Winter is good for live comedy. The crowds get bigger. The nights are longer, often drunker. Some primordial urge compels folks to huddle in warm rooms to listen to people tell stories. It hearkens back to our caveman days, except now there’s a stage light instead of a fire. Instead of a shaman regaling the tribe with the sagas of the gods, you’ve got a pizza delivery guy talking about his psychedelic mushroom trip. The point is: We crave tall tales and human contact in these dark days. Seeing a good standup show can fortify you with a concentrated dose of humanity on an icy night.
A listicle-worthy handful of good local, independent standup shows have sprung up in the past year or so. These are well-booked, forward-looking monthly showcases, not open mics (which I don’t recommend unless you’re a connoisseur of extreme pathos). All of these shows have bucked the current comics-doing-comedy-for-other-comics trend and built their own followings in supportive venues. Once you’ve exhausted all your streaming entertainment options and cabin fever kicks into overdrive, venture out into the world to catch one of these local shows in the next month.
Andy Miller’s Sweethearts of Comedy
Pies & Pints (Roosevelt)
Next show: Dec. 15 (Third Thursday of every month)
SoCal Comedy Fest headliner and part-time crank Andy Miller hosts a tight lineup of some of the city’s best emerging pros in the back bar of Pies & Pints, a Roosevelt restaurant that serves—get this—savory pot pies and other Australian-inspired pub food. Basically the ultimate winter comfort food; Britain via the Antipodes. This simple little gem of a show pairs nicely with the venue’s jovial Aussie vibe. This month’s installment features Monica Nevi, Cameron Mazzuca, Erin Ingle, Tyler Schnupp and Wilfred Padua, the best lineup of locals you’ll see this month.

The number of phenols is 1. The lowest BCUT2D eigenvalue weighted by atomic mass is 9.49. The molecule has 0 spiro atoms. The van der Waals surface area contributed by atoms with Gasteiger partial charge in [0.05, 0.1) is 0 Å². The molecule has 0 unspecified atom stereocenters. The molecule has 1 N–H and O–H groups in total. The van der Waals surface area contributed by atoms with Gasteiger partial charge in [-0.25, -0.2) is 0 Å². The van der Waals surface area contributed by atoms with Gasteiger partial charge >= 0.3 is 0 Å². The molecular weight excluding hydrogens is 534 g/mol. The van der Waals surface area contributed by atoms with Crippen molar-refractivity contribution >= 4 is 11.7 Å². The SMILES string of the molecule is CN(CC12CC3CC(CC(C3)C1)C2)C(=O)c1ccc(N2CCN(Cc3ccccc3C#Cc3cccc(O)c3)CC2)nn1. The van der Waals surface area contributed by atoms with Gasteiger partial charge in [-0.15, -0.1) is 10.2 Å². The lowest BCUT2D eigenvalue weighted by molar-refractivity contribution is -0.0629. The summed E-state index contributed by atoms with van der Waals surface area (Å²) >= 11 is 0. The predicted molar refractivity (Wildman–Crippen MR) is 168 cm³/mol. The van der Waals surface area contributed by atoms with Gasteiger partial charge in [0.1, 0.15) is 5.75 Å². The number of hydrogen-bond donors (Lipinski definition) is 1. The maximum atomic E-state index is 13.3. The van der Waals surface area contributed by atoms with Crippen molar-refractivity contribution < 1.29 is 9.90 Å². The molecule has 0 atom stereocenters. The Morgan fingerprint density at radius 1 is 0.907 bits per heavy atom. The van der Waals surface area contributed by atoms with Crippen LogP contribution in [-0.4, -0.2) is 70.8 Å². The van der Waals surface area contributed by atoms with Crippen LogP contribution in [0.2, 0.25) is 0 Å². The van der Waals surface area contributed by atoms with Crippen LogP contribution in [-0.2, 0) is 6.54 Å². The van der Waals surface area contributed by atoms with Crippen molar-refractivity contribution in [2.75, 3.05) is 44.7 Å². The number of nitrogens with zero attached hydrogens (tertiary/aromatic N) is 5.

The Highline (Capitol Hill)
Next show: Jan. 8
There are enough talented female-identifying up-and-comers in Seattle comedy these days that an exclusively female lineup often signifies a better bill; it turns out that creating spaces for representation and inclusion also makes for superior audiences and performances. Hope Linden produces this well-attended monthly at the Highline, a vegan metal bar (you gotta love this town) with the vibe of a second-floor Medieval mess hall. One bonus of the scruffy, anarchist Highline: zero television screens (look into it, every other bar in town). The next installment’s headliner is Natalie Holt, co-host of weed, women and comedy podcast Sexual Awake’n’Baking.
Murphy’s Pub (Wallingford)
Next show: Dec. 14 (second Wednesday of every month)
Irish pubs provide a thriving natural habitat for blarney, which is why standup seems such a good fit. Local wit Andre Pegeron (check out his funny list-writing on Medium) produces this hour-long affair every month at Murphy’s, a vaguely upscale, wood-paneled joint in the heart of Wallingford, Seattle’s interior suburb. The show has a healthy following; local oldsters turn up early to get a warm seat between the stage and the fireplace.
Central Comedy Show
Central Cinema (Central District)
Next show: Jan. 5 (First Thursday of every month)
The Central Comedy Show might be the most ambitious of this lot, supplementing noteworthy locals with national headliners like Geoff Tate and Emma Arnold. The only regular comedy show south of Capitol Hill, it recently made the move from the Central District’s intimate and artsy Gallery 1412 to the big theater stage of the venerable Central Cinema. In addition to occupying the largest venue on this list Central Comedy is the best-promoted show in town, with eye-catching color posters by co-producer and ace illustrator Isaac Novak. This city needs a new flagship alt-show, a next-generation LaffHole to pull together all the best performers for a regular crowd of comedy nerds and casual fans, and Central Comedy could be that show.